UPDATE (all,i,SECT) DVHOUS(i) = p_DVHOUS(i) ; .

(b) In fact there is no linear VARIABLE declared in the linearized TABLO Input file giving the percentage change in DVHOUS(i). However there are explicit linear VARIABLEs p_PC(i) and p_XH(i) showing the percentage changes in the relevant price and quantity. If p_DVHOUS(i) were declared, there would be a linear EQUATION connecting it to p_PC(i) and p_XH(i). This EQUATION would say that

p_DVHOUS(i) = p_PC(i) + p_XH(i)

Thus, the procedure for updating DVHOUS(i) is

new_DVHOUS(i) = old_DVHOUS(i)*[1 + {p_PC(i)+p_XH(i)}/100]

In fact the UPDATE statement is

UPDATE (all,i,SECT) DVHOUS(i) = p_PC(i) * p_XH(i) ;

This is interpreted by TABLO as having the correct effect (see section 4.4.6 for a numerical example). At first you may be puzzled by the multiplication sign "*" here since the percentage change in DVHOUS(i) is the SUM of p_PC(i) and p_XH(i). However, this form of UPDATE is called a PRODUCT UPDATE because it is used to update a COEFFICIENT (that is, a levels variable) which is the product of 2 or more levels variables whose percentage changes are explicit linear VARIABLEs. Here, in the levels,

DVHOUS(i) = PC(i) * XH(i)

and the "*" used in a PRODUCT UPDATE is to remind you of this levels12 formula.

6. Levels Prices and Quantities not Needed

Notice that no COEFFICIENTs have been declared to hold the levels values of prices or quantities. [For example, there is no COEFFICIENT XH(i) even though there is a VARIABLE p_XH(i).] This is a fairly common feature of linearized TABLO Input files. In such files,

7. Names for Levels and Linearized VARIABLEs

As you have seen above, the levels variables required in a linearized TABLO Input file appear as COEFFICIENTs while the percentage-change (or change) variables required appear as linear VARIABLEs.

It may happen that you need on the TABLO Input file a levels variable as a COEFFICIENT and its percentage change (or change) as a VARIABLE. In this case, since TABLO Input files are not case-sensitive, you cannot follow the convention of using upper case for the levels variables or COEFFICIENTs (for example, XHOUS) and the same name partly or wholly in lower case for the associated linear VARIABLEs (for example, xhous). The problem is most likely to occur for values, which often occur both as COEFFICIENTs and VARIABLEs.

We suggest 3 alternative ways around this problem.

1: Follow a convention that value coefficients start with "V", while the associated percentage change variable begins with "w".For example,

COEFFICIENT  VHOUTOT       VARIABLE  whoutot

2: Use the natural name for the COEFFICIENT version and attach 'p_' (for percentage change) or 'c_' (for change) at the start for the VARIABLE. For example,

COEFFICIENT  XHOUS(i)      VARIABLE  p_XHOUS(i)

3: Use the natural name for the VARIABLE version and attach '_L' (for levels) to the end for the COEFFICIENT. For example,

VARIABLE  xhous(i)         COEFFICIENT  XHOUS_L(i).

Although TABLO Input files are not case-sensitive (meaning that xhous and XHOUS are treated as being the same), we find it makes linearized TABLO Input files more readable if we consistently put linear VARIABLE names in lower case, or consistently put the first letter of all linear VARIABLE names in lower case and the rest in upper case.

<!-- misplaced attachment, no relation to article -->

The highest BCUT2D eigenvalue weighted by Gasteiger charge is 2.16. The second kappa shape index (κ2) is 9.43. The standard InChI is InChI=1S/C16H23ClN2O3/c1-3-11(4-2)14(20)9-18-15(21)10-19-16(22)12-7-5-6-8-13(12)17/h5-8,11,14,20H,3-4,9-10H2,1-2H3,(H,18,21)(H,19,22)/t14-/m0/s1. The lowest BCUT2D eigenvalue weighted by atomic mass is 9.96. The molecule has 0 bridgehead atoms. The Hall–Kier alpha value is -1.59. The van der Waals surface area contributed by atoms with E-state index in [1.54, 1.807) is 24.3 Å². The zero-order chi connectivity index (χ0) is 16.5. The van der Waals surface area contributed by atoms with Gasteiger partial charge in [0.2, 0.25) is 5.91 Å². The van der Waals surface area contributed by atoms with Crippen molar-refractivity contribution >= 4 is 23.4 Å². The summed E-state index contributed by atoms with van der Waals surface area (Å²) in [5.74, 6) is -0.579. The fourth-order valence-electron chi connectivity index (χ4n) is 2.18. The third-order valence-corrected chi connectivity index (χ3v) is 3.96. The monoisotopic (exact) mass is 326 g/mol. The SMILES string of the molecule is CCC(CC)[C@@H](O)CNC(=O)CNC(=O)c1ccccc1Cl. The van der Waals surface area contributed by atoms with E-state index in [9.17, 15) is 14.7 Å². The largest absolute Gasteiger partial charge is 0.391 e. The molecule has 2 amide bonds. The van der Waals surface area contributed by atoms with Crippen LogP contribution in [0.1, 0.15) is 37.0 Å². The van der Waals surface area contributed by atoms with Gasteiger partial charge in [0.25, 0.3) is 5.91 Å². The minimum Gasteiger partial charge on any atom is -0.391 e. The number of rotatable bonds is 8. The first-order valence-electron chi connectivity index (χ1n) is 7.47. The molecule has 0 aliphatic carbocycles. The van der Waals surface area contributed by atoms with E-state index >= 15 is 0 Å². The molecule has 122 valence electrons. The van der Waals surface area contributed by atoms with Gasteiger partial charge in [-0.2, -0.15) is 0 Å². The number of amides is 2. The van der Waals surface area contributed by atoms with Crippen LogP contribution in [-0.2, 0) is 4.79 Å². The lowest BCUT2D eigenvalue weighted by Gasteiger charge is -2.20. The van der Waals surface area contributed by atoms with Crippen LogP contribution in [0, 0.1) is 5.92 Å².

4.4.3    Analysing simulation results [gpd1.3.4.3]

Now that you understand about TABLO Input files, you will want to begin learning how to analyse simulation results, ie, to explain them using the equations of the model (as in the TABLO Input file), and the base data.

In section 46.1 you can find a detailed hands-on analysis, using the AnalyseGE program, of the 10 percent labor increase simulation with Stylized Johansen (based on the linear TABLO Input file SJLN.TAB in section 4.4.1 above).

4.4.4    Writing UPDATE statements [gpd1.3.4.4]

The purpose of an UPDATE statement is to tell how much some part of data read changes in response to changes in the model's variables in the current step of a multi-step simulation. An introductory example was given in section 4.4.2 above.

Consider a COEFFICIENT V whose value(s) are read. There are three possibilities for the UPDATE statement for V.

1. If there is a linear VARIABLE, say w, in the TABLO Input file which represents the percentage change in V, then use an UPDATE statement of the form

UPDATE V = w ;

2. If, in the levels, V is equal to the product of two or more percentage-change variables, say p and q, use an UPDATE statement of the form

UPDATE V = p*q ;

This type of UPDATE statement is referred to as a PRODUCT UPDATE since it involves updating a Levels variable which is a product of other Levels quantities (often a value V is, in levels, the product of price P and quantity Q).

3. Otherwise work out an expression for the change in V in terms of linear VARIABLEs in the TABLO Input file and use a CHANGE UPDATE statement of the form

UPDATE (CHANGE)  V = <expression for change in V> ;

Of these, the second case is by far the most common and probably will cover over 90% of your UPDATE statements.13 All three UPDATE statements in the linearized TABLO Input file for Stylized Johansen are of this form (see section 4.4.1 above). Of course if COEFFICIENT V has one or more arguments, the UPDATE statements also contain the appropriate quantifiers, for example (all,i,SECT). Note also that only COEFFICIENTs whose values are READ or assigned via a FORMULA(INITIAL) in the TABLO Input file should be UPDATEd.

In case 3 above, the expression for the change in V is obtained by linearizing the levels equation connecting V to other levels variables whose associated linear variables have been declared in the TABLO Input file. See section 11.12.7 for a worked example.

More details about Updates, including examples, can be found in section 11.12.